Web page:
CHIPIt is currently unrealistic for health centers to differentiate between SCHIP and MassHealth. Thus, allindividuals covered by MassHealth and SCHIP should be reported on line 8a of Table 4, lines 13a and 13bcolumn A for capitation and managed care fee for service, respectively, and lines 1, 2a, 2b on Table 9D. Ifat some point it differentiating between MassHealth and SCHIP becomes more straightforward, healthcenters will be expected to report SCHIP on line 8b on Table 4.MassHealth LimitedReport as uninsured on Table 4 line 7.If you are able to distinguish these charges and collections from regular Medicaid, report on Table 9D line7. If you are not able to distinguish, report on line 1 of Table 9D.CarePlusReport all CarePlus as Medicaid on line 8a in Table 4.Qualified Health Plans purchased through the Health Connector (including ConnectorCare)The UDS does not distinguish between Gold, Silver or Bronze plans. As the manual states, all of thesesubsidized plans are reported as Private Insurance on Table 4 Line 11. Charges and revenues are reportedon Table 9D Line 10 (unless the plan is a managed care plan then it is reported on 11a or 11b for capitatedand FFS plans, respectively). It is important that grantees reassign the patient portion of third partycharges to self-pay Table 9D Line 13 to reflect co-pays and deductibles.Healthy Start WomenReport as uninsured on Table 4 (line 7) and on Table 9D other public (line 7).Children’s Medical Security Plan (CMSP)CMSP is not considered SCHIP by the Bureau of Primary Health Care as it is funded solely with State dollarsand does not receive the federal match. It has limited coverage – outpatient only – and children whorequire inpatient services are linked into/’covered’ through the Health Safety Net Trust Fund.CMSP is to be reported on line 10a of Table 4. On Table 9D, you should report the revenue, cash, etc. onlines 7, 8a and 8b (other public).As of July 1, 2017, changes were implemented to CMSP’s billing process (elimination of UniCare as theadministrator); however, they do not effect UDS categorization of CMSP. It is a state Medicaid programbut does not receive any federal reimbursement.Managed CareA. Neighborhood Health Plan – most (if not all) of NHP is managed care. For UDS purposes, NHP hasthree categories – commercial (private), and Medicaid. You need to track these managed careenrollees and their corresponding charges and member months separately.B. Network Health – the same as NHP, you must track the enrollees by the type of coverage andcategoryC. HealthNet – the same as NHP, you must track the enrollees by the type of coverage and category.UPDATED Memo to Massachusetts Health CenterUniform Data System – January 2018Page 3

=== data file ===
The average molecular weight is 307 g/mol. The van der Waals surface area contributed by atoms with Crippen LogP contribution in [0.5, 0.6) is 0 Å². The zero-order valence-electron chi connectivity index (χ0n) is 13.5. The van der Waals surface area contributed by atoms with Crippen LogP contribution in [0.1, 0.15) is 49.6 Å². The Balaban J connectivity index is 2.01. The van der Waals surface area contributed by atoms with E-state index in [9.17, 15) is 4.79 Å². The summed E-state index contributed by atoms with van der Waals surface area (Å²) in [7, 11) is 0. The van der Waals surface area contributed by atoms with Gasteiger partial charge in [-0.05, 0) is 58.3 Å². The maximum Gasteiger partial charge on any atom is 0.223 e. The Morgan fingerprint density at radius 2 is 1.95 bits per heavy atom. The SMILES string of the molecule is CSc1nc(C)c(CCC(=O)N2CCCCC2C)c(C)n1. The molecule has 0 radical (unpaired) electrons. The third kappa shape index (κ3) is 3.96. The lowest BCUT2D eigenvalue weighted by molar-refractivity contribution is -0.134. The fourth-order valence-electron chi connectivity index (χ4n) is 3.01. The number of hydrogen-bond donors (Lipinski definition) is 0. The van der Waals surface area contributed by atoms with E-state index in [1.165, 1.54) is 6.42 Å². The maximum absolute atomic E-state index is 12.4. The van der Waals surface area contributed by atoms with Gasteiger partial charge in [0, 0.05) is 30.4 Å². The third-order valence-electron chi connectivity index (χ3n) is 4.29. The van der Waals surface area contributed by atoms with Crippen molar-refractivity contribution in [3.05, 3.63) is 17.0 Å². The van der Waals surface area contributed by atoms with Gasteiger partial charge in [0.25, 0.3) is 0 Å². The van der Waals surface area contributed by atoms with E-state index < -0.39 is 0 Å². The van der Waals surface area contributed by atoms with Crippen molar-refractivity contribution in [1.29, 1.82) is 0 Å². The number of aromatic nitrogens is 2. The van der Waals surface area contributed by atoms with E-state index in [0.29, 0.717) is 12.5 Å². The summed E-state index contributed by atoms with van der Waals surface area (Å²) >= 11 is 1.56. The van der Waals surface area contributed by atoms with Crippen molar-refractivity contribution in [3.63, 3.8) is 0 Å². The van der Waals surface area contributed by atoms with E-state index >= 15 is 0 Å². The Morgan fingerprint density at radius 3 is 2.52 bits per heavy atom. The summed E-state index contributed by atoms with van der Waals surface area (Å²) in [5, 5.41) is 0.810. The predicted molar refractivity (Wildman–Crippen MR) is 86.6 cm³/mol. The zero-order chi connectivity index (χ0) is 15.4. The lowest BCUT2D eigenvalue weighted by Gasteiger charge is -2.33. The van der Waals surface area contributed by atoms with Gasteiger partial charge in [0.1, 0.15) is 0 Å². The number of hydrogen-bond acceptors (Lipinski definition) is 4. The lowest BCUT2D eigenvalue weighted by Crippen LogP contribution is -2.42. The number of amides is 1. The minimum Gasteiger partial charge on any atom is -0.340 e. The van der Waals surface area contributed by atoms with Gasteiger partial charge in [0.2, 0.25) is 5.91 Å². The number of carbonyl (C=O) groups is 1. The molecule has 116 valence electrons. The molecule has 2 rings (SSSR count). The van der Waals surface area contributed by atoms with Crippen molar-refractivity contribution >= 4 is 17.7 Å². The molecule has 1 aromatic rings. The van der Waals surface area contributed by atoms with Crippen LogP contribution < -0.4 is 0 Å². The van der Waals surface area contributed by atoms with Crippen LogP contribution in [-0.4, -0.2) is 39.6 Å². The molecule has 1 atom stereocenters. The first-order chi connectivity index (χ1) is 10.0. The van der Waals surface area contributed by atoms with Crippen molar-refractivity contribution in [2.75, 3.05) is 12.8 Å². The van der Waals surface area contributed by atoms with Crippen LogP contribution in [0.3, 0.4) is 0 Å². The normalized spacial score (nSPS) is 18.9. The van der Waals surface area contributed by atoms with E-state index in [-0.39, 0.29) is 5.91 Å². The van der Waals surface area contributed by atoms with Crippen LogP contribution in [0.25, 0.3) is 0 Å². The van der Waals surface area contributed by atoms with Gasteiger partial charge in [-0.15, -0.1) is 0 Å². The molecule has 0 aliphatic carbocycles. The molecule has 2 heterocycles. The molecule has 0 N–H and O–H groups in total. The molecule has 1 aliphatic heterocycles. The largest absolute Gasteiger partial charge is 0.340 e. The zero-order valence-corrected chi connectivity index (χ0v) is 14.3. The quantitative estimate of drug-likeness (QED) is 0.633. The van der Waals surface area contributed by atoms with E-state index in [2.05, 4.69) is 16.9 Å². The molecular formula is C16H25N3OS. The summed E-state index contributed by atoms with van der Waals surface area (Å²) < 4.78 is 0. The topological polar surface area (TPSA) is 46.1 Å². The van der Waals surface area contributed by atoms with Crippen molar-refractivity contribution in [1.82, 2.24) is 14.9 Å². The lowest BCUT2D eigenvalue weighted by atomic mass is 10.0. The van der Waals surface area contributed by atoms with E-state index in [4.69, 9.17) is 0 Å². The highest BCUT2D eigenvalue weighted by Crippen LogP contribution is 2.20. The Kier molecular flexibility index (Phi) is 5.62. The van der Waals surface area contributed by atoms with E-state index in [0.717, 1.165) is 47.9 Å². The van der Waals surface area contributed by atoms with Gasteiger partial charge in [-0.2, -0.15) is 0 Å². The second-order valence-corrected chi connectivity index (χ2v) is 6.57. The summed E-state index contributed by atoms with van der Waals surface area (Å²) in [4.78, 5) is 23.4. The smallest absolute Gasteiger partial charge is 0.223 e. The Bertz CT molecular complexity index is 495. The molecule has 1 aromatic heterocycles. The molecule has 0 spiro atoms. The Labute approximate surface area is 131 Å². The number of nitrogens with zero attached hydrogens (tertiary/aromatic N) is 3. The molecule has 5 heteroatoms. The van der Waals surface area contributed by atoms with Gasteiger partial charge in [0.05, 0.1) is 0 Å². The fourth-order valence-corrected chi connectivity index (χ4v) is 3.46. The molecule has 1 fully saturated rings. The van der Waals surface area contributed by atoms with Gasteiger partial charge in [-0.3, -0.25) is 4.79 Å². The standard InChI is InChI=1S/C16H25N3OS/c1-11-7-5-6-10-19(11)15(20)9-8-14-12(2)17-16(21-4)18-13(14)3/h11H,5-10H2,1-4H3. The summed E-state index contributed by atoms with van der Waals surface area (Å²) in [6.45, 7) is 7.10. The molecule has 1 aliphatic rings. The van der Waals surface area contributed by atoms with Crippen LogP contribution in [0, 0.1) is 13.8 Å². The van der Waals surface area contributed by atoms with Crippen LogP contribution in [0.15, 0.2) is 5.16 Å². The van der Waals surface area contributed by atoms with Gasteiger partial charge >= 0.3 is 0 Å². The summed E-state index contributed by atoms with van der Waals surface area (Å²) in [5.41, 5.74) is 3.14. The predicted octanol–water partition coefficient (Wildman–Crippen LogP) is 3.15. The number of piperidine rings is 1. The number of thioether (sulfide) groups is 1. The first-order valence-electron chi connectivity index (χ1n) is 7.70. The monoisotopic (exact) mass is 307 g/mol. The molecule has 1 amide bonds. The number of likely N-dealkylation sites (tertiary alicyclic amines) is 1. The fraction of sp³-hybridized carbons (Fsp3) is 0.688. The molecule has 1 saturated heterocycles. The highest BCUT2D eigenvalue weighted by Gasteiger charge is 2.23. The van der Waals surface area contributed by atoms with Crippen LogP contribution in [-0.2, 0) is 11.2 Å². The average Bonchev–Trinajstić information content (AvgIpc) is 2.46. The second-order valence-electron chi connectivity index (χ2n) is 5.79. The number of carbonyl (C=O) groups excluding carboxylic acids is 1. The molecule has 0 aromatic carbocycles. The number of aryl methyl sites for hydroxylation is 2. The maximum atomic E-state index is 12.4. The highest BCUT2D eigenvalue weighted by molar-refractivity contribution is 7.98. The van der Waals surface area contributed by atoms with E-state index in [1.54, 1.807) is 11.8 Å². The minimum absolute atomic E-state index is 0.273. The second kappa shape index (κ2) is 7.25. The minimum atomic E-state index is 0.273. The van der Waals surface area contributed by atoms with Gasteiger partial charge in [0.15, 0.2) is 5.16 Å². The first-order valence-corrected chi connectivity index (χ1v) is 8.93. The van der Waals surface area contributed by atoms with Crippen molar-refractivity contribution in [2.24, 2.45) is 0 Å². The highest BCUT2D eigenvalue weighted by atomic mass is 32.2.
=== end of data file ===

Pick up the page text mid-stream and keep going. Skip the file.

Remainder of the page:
D. BMC’s HealthNet – for those health centers that continue to participate in Boston MedicalCenter’s HealthNet network whereby individuals are given a ‘card’ that gives them access to allservices within the medical center. Technically, these individuals are not “insured” however, aftera lengthy discussion with Art Stickgold, we agreed that these individuals should be reported online 10A of Table 4.E. CeltiCare – as CeltiCare’s market penetration increases you need to pay attention to thecategories that are offered by CeltiCare and report member months accordingly on lines 13a and13b. You need to track CeltiCare managed care enrollees and their corresponding charges andmember months separately by category.F. Fallon Community Health Plan – the same as NHP, you must track the enrollees by the type ofcoverage and category.See the Table below for details/summary:Commercial includingbut not limited to NHP,Network Health,HealthNet, (possiblyCeltiCare). Includes allQHPs purchasedthrough the Connector.Medicaid Managed Careincluding but not limitedto NHP, Network Health,HealthNet, CeltiCare,CarePlus plansIndemnity Medicaid(straight fee-for-service,non-managed care)SCHIPIncluding but not limitedto NHP, Network Health,HealthNetThe ‘original’ BMCHealthNetTable 4 – MedicalInsurance SourceLine 11Table 4 – ManagedCare UtilizationLine 13a column D forcapitation; line 13bcolumn D for fee forservice (ffs)Table 9DLine 8aLine 13a column A forcapitation; line 13bcolumn A for ffsLines 2a for capitation,line 2b for managed careffs, line 1 for straight ffsLine 8aNot applicableLine 1Line 8aLine 13a column A forcapitation; line 13bcolumn A for ffsLines 2a for capitation,line 2b for managed careffs, line 1 for straight ffsLine 10ALine 13a column C forcapitation; line 13bcolumn C for ffsLines 8a for capitation,line 8b for managed careffs, line 7 for straight ffsLines 11a for capitation,line 11b for managedcare ffs, line 10 forstraight ffsSenior Care Options (SCOs)On Table 4 the patient would be reported as a Medicare patient (line 9). On Table 9D the collection wouldbe from both Medicare and Medicaid. There should be some rational division of the charges which shouldbe Medicare up to the amount that Medicare pays and then all the rest would go up to Medicaid. Thiswould apply for straight fee-for-service (line 4 and lines 1 for Medicare and Medicaid, respectively),managed care capitation (lines 5a and 2a for Medicare and Medicaid, respectively) and managed care feefor-service (lines 5b and 2b for Medicare and Medicaid, respectively).UPDATED Memo to Massachusetts Health CenterUniform Data System – January 2018Page 4